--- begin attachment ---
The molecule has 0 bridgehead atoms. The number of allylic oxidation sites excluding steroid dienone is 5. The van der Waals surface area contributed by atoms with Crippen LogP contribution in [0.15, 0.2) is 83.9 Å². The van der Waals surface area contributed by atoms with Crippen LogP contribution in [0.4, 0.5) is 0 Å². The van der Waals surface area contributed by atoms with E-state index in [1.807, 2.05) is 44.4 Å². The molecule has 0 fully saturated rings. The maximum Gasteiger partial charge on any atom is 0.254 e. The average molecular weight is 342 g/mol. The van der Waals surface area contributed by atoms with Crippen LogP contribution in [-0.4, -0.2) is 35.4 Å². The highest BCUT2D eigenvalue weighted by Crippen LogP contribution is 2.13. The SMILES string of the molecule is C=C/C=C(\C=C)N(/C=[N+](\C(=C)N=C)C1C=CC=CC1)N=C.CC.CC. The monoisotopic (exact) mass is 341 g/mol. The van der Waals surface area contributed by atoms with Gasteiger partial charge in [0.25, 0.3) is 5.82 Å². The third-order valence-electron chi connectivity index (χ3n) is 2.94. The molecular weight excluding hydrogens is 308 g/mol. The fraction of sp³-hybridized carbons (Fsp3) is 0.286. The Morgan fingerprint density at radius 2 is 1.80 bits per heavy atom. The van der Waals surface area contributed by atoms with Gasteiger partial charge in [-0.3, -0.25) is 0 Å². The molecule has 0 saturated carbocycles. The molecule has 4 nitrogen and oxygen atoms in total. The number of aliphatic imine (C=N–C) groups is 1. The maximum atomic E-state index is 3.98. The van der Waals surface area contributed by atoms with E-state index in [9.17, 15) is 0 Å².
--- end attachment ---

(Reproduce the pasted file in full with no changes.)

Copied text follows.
The molecule has 0 bridgehead atoms. The number of allylic oxidation sites excluding steroid dienone is 5. The van der Waals surface area contributed by atoms with Crippen LogP contribution in [0.15, 0.2) is 83.9 Å². The van der Waals surface area contributed by atoms with Crippen LogP contribution in [0.4, 0.5) is 0 Å². The van der Waals surface area contributed by atoms with E-state index in [1.807, 2.05) is 44.4 Å². The molecule has 0 fully saturated rings. The maximum Gasteiger partial charge on any atom is 0.254 e. The average molecular weight is 342 g/mol. The van der Waals surface area contributed by atoms with Crippen LogP contribution in [-0.4, -0.2) is 35.4 Å². The highest BCUT2D eigenvalue weighted by Crippen LogP contribution is 2.13. The SMILES string of the molecule is C=C/C=C(\C=C)N(/C=[N+](\C(=C)N=C)C1C=CC=CC1)N=C.CC.CC. The monoisotopic (exact) mass is 341 g/mol. The van der Waals surface area contributed by atoms with Gasteiger partial charge in [0.25, 0.3) is 5.82 Å². The third-order valence-electron chi connectivity index (χ3n) is 2.94. The molecular weight excluding hydrogens is 308 g/mol. The fraction of sp³-hybridized carbons (Fsp3) is 0.286. The Morgan fingerprint density at radius 2 is 1.80 bits per heavy atom. The van der Waals surface area contributed by atoms with Gasteiger partial charge in [-0.3, -0.25) is 0 Å². The molecule has 0 saturated carbocycles. The molecule has 4 nitrogen and oxygen atoms in total. The number of aliphatic imine (C=N–C) groups is 1. The maximum atomic E-state index is 3.98. The van der Waals surface area contributed by atoms with E-state index in [9.17, 15) is 0 Å².